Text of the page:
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The latest update to the Boston College Center for Retirement Research’s
National Retirement Risk Index (NRRI), underwritten by Prudential Financial (NYSE: PRU), reveals a nine percentage point jump to 53 percent of households at risk of being unable to maintain their pre-retirement standard of living in retirement. The results, which were announced today, are based on the Federal Reserve’s 2010 Survey of Consumer Finances and reflect changes from the 2007 survey data.
“The significant increase in the number of households at risk reflects the dramatic change in the economic environment between 2007 and 2010, as well as the gradual rise in the full Social Security retirement age from 65 to 67,” said Christine Marcks, president of Prudential Retirement. “The index reflects a decline in equity values and housing wealth, as well as low interest rates. While equity markets have risen since 2010, depressed housing values and continued low interest rates remain significant challenges to Americans’ ability to achieve retirement security.”
The latest data shows that while the impact of the financial crisis was felt far more acutely by older households, younger Americans are at the greatest retirement risk. Between 2007 and 2010, the retirement risk index for households between ages 50 and 59 rose by more than a third, increasing from 32 to 44 percent. The index also increased from 53 to 62 percent for 30-to 39-year-olds; the higher levels of risk for younger households reflect the increase in the Social Security full retirement age and the need for retirement income to last over longer life spans.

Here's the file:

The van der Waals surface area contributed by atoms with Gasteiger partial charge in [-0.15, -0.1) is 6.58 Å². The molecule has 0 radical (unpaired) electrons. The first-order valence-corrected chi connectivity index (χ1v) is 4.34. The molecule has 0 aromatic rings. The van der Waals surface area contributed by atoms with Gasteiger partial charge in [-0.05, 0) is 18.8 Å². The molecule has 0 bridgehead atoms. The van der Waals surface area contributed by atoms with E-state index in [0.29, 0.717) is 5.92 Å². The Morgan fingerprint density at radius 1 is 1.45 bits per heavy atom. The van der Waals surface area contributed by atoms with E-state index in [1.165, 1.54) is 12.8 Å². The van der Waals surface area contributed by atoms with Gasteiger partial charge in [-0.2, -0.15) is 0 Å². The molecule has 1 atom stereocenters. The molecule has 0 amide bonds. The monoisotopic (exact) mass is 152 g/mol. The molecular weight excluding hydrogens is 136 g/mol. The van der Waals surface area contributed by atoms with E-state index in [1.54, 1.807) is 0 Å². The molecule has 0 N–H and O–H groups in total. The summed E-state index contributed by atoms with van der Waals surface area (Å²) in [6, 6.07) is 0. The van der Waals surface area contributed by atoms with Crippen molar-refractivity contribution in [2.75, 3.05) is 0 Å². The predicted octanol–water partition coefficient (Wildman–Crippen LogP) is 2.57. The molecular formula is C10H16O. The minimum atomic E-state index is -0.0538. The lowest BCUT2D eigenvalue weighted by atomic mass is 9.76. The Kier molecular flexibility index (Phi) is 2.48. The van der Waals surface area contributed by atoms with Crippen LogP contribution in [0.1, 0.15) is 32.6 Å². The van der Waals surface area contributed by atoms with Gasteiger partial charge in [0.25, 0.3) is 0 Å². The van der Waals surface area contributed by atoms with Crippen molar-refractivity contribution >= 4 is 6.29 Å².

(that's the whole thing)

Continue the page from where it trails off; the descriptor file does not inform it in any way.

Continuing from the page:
A Prudential white paper
, “Planning for Retirement: Protecting Retirement Income Against Key Risks,” which accompanies the release of the NRRI, highlights the impact that a sustained low interest rate environment, continued market volatility and increased longevity have on retirement security.
“At a time when Americans have an increased risk of not being able to achieve retirement security, the value of income certainty in retirement has never been more important,” added Bob O’Donnell, president of Prudential Annuities. “While Social Security and guaranteed income products have a key role to play, the bottom line for most households is that they will need to save more for retirement if they are to maintain the standard of living they desire.”